• Takes the project in a wrong direction. Feature creep, for instance. Django is a web framework, not a web server: so don’t make the django development server multithreaded or so, that’s what a web server is for. Django is also not going to offer connection pooling: there’s existing external software for that.

    Adding something to the core means the core team needs to worry about it from now on. And the core team has limited resources! More lines of code also automatically means more bugs.

    Same with adding something to contrib. Adding something mostly means that something’s developer gets added to the core team. But the basic core problems stay: more code, more maintenance needs.

    What is django.contrib, actually? A collection of optional, de facto standard implementations of common patterns. And: if you have one good implementation, there should be no need of making a second one. There’s one session implementation and that’s the only one that’s needed. But django-tagging? There are several implementations already…

  • Comes without an offer of assistance. “You should write more blogs”. “You should have precompiled PDF documentation”. All these things can be done just fine by people outside of the core, so core developers will by default say “no” to them.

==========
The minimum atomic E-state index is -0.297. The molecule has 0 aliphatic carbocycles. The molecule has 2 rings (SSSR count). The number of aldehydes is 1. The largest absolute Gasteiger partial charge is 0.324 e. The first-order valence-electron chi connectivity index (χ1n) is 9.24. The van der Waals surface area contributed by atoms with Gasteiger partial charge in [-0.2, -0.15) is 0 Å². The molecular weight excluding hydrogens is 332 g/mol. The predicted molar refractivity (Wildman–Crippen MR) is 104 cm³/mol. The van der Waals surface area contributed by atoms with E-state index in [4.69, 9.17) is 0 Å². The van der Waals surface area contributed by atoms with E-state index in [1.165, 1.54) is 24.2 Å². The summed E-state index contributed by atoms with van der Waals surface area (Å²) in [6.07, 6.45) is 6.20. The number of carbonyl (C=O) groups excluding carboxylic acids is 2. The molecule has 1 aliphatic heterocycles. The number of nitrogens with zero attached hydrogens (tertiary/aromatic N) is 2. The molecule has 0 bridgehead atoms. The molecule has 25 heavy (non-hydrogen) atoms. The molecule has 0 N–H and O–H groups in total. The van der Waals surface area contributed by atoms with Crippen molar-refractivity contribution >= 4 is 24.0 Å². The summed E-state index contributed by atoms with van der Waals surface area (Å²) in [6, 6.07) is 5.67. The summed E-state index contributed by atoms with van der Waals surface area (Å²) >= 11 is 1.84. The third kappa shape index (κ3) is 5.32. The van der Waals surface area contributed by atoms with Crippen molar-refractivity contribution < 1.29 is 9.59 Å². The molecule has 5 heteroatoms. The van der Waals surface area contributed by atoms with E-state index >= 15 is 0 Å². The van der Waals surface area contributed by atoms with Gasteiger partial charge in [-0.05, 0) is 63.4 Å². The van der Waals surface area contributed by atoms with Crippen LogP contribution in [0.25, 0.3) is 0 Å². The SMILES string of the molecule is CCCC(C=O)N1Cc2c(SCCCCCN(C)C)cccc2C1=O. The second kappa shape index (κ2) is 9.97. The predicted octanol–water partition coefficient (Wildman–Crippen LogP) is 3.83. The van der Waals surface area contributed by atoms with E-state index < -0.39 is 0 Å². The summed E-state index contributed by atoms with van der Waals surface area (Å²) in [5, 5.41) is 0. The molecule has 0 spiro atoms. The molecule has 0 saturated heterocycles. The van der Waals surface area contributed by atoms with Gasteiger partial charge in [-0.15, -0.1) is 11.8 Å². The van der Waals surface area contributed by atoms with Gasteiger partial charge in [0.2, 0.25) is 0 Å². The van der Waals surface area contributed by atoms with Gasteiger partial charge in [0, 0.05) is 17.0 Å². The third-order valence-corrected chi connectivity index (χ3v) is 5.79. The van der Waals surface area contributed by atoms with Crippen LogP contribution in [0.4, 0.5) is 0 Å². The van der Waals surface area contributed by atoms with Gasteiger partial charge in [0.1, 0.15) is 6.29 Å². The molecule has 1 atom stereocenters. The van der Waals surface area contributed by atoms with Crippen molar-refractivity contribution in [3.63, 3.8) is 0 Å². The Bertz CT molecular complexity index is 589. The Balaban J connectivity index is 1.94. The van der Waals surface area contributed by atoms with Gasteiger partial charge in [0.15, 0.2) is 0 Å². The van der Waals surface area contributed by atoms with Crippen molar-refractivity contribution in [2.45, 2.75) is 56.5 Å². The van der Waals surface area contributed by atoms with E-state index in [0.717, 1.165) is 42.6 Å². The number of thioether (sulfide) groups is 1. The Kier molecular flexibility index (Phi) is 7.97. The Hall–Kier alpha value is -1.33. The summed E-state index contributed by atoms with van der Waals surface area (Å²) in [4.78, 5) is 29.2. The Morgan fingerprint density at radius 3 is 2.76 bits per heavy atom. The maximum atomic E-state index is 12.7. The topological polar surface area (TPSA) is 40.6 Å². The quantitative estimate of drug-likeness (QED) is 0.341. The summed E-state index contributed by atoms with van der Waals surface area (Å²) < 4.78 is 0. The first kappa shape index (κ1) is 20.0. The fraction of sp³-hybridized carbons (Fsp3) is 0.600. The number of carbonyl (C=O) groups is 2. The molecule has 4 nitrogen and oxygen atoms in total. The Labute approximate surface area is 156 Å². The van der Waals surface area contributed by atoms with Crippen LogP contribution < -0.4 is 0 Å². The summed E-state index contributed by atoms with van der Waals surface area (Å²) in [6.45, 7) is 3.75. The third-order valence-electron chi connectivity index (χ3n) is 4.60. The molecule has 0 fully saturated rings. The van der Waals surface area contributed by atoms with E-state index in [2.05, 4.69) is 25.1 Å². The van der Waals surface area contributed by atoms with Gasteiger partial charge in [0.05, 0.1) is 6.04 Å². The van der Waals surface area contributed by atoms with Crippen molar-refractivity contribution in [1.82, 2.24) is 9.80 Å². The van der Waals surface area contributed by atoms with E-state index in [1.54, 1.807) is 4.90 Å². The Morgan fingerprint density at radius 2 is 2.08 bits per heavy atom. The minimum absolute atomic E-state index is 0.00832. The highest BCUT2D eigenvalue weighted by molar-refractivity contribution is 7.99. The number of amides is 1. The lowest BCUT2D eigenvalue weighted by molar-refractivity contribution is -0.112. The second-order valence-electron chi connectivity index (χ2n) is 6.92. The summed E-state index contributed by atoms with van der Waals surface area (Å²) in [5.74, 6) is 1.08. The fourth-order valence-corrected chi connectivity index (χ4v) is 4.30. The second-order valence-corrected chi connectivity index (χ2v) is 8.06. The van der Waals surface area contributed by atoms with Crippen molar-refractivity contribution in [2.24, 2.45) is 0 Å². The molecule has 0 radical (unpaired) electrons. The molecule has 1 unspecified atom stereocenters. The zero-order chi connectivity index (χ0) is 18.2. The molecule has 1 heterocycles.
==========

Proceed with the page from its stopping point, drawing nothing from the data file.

Also: massive features that someone wants the core team to do for them. Schema evolution, for instance.

Comment on patches: don’t just dump a patch in the issue tracker and complain half a year later that the patch hasn’t been applied. Work with the core devs on the django-dev mailinglist to get the patch looked at and vetted. And improve the patch continually.

Open source is strange. There’s no vendor. Russell promises to refund every single dollar people spend on buying Django if they’re not satisfied :-) So clamoring for a fix won’t work. Offer to help out. Do unglamorous tasks, like reviewing tickets and answering questions on django-users. Get your name known, it helps with getting your tickets and patches looked at quicker.

Build karma by making good patches. Include documentation and tests. Also make small patches and fixes over time so that the core devs start to trust you and your patches.

You need to be an advocate for your wishes. An advocate that is trusted is